Counterfactual Regret Minimization (CFR) is an efficient no-regret learning algorithm for decision problems modeled as extensive games. CFR's regret bounds depend on the requirement of perfect recall: players always remember information that was revealed to them and the order in which it was revealed. In games without perfect recall, however, CFR's guarantees do not apply. In this paper, we present the first regret bound for CFR when applied to a general class of games with imperfect recall. In addition, we show that CFR applied to any abstraction belonging to our general class results in a regret bound not just for the abstract game, but for the full game as well. We verify our theory and show how imperfect recall can be used to trade a small increase in regret for a significant reduction in memory in three domains: die-roll poker, phantom tic-tac-toe, and Bluff.
Learning strategies for imperfect information games from samples of interaction is a challenging problem. A common method for this setting, Monte Carlo Counterfactual Regret Minimization (MCCFR), can have slow long-term convergence rates due to high variance. In this paper, we introduce a variance reduction technique (VR-MCCFR) that applies to any sampling variant of MCCFR. Using this technique, per-iteration estimated values and updates are reformulated as a function of sampled values and state-action baselines, similar to their use in policy gradient reinforcement learning. The new formulation allows estimates to be bootstrapped from other estimates within the same episode, propagating the benefits of baselines along the sampled trajectory; the estimates remain unbiased even when bootstrapping from other estimates. Finally, we show that given a perfect baseline, the variance of the value estimates can be reduced to zero. Experimental evaluation shows that VR-MCCFR brings an order of magnitude speedup, while the empirical variance decreases by three orders of magnitude. The decreased variance allows for the first time CFR+ to be used with sampling, increasing the speedup to two orders of magnitude.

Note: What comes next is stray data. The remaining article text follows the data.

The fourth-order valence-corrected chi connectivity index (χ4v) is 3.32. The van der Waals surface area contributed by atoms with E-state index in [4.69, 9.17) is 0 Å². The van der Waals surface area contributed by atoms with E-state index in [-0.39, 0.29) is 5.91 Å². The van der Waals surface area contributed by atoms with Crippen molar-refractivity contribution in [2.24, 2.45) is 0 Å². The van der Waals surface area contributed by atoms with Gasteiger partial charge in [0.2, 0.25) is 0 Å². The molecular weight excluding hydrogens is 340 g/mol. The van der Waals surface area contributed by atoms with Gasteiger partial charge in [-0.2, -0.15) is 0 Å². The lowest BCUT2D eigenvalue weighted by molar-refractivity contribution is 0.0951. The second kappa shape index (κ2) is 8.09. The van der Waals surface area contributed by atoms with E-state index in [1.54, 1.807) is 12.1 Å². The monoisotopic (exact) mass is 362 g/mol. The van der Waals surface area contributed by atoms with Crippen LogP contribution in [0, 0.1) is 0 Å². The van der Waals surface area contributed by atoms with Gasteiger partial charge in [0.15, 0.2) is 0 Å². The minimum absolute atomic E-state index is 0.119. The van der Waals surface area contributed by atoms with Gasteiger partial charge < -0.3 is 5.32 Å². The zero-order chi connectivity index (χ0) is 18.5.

Poker is a challenging problem for artificial intelligence, with non-deterministic dynamics, partial observability, and the added difficulty of unknown adversaries. Modelling all of the uncertainties in this domain is not an easy task. In this paper we present a Bayesian probabilistic model for a broad class of poker games, separating the uncertainty in the game dynamics from the uncertainty of the opponent's strategy. We then describe approaches to two key subproblems: (i) inferring a posterior over opponent strategies given a prior distribution and observations of their play, and (ii) playing an appropriate response to that distribution. We demonstrate the overall approach on a reduced version of poker using Dirichlet priors and then on the full game of Texas hold'em using a more informed prior. We demonstrate methods for playing effective responses to the opponent, based on the posterior.